Analyzing and Managing Business Networks in the Software Industry
Edited by Slinger Jansen, Sjaak Brinkkemper and Michael Cusumano
Chapter 2: Business network management as a survival strategy
Software vendors no longer function as independent units that can deliver separate products, but have become dependent on other software vendors for vital software components and infrastructures, such as operating systems, libraries, component stores, and platforms. Due to rapidly changing technology, software vendors resort to virtual integration through alliances to establish networks of influence and interoperability (Iyer et al, 2006). These networks are called Software Ecosystems (SECOs), a concept that has become vital in explaining the life and death of software vendors and their technologies. There are currently several different definitions of the term SECOs. Kittlaus and Clough (2009) define a SECO as an informal network of (legally independent) units that have a positive influence on the economic success of a software product and benefit from it. Bosch defines a SECO as consisting of the set of software solutions that enable, support, and automate the activities and transactions by the actors in the associated social or business ecosystems and the organizations that provide these solutions (Bosch, 2009). Three concepts stand out: (1) actors, organizations and businesses, (2) networks and social or business ecosystems, and (3) software. In our definition we unify the concept of actors, organizations, and businesses into actors. Concepts such as networks and social or business ecosystems only obfuscate the definition, such that sub-definitions are required.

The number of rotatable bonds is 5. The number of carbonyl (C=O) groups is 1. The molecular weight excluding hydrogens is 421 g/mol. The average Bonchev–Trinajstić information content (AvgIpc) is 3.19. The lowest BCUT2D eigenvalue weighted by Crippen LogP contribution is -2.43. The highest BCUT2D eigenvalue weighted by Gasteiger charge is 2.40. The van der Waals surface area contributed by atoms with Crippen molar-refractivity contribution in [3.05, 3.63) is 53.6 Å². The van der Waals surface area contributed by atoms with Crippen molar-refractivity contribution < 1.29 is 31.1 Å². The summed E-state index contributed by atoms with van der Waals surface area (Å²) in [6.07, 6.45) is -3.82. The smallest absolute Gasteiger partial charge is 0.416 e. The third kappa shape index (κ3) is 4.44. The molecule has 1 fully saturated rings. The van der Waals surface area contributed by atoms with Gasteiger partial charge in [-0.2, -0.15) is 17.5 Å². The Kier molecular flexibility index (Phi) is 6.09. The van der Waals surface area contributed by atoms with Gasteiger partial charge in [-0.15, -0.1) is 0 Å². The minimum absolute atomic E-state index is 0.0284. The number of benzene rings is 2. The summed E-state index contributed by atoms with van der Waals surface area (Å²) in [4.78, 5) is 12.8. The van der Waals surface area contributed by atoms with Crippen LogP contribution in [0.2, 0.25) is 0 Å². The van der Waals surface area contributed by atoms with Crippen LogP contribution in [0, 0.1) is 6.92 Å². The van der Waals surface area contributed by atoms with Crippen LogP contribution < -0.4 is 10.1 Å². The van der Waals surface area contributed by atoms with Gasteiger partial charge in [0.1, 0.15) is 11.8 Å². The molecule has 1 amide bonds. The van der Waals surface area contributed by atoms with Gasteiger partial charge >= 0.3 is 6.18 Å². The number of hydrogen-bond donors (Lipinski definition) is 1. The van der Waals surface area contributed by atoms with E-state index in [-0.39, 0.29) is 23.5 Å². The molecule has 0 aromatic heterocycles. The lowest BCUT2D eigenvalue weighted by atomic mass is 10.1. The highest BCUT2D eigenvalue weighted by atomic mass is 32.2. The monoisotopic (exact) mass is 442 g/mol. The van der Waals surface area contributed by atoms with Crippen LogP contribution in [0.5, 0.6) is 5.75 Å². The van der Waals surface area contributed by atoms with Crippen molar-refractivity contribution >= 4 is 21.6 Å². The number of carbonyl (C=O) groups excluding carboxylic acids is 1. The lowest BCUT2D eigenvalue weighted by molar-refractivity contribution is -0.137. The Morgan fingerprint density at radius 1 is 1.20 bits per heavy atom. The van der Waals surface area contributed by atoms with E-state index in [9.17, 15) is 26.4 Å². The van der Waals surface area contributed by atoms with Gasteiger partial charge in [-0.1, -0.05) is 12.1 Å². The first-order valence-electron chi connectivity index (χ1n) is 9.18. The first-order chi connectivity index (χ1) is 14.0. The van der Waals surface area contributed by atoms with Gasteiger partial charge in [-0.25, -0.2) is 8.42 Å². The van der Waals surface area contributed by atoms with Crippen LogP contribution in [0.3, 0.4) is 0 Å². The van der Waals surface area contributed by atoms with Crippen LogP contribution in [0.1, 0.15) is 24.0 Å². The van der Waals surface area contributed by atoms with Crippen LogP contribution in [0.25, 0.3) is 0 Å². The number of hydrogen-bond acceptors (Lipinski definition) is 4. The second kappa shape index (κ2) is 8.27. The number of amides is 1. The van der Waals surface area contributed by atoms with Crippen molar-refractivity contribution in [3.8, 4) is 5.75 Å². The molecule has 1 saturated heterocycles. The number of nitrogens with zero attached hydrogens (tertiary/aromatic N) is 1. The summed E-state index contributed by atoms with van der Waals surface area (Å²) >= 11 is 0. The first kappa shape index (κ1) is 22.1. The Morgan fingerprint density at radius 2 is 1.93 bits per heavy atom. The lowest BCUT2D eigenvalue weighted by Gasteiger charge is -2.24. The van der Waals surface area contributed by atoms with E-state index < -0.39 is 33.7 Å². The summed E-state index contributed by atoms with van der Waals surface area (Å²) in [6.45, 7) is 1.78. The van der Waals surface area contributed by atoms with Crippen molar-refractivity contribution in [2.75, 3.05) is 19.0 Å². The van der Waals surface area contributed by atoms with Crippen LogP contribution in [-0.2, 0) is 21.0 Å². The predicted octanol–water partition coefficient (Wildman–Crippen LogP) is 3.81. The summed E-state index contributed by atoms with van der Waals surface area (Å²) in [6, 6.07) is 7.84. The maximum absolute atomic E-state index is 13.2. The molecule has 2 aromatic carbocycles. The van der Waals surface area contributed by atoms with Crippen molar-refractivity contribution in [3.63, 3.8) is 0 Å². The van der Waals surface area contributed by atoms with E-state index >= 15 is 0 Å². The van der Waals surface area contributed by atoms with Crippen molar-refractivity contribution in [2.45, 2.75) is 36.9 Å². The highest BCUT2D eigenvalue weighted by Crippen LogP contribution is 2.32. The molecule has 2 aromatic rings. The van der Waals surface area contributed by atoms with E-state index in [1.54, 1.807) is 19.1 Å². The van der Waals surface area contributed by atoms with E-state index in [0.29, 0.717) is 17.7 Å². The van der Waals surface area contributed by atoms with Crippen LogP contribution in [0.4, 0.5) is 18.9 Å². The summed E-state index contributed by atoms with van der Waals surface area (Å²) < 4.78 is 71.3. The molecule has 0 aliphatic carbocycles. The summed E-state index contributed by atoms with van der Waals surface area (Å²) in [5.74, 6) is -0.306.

You are not authenticated to view the full text of this chapter or article.
Elgaronline requires a subscription or purchase to access the full text of books or journals. Please login through your library system or with your personal username and password on the homepage.
Non-subscribers can freely search the site, view abstracts/ extracts and download selected front matter and introductory chapters for personal use.
Your library may not have purchased all subject areas. If you are authenticated and think you should have access to this title, please contact your librarian.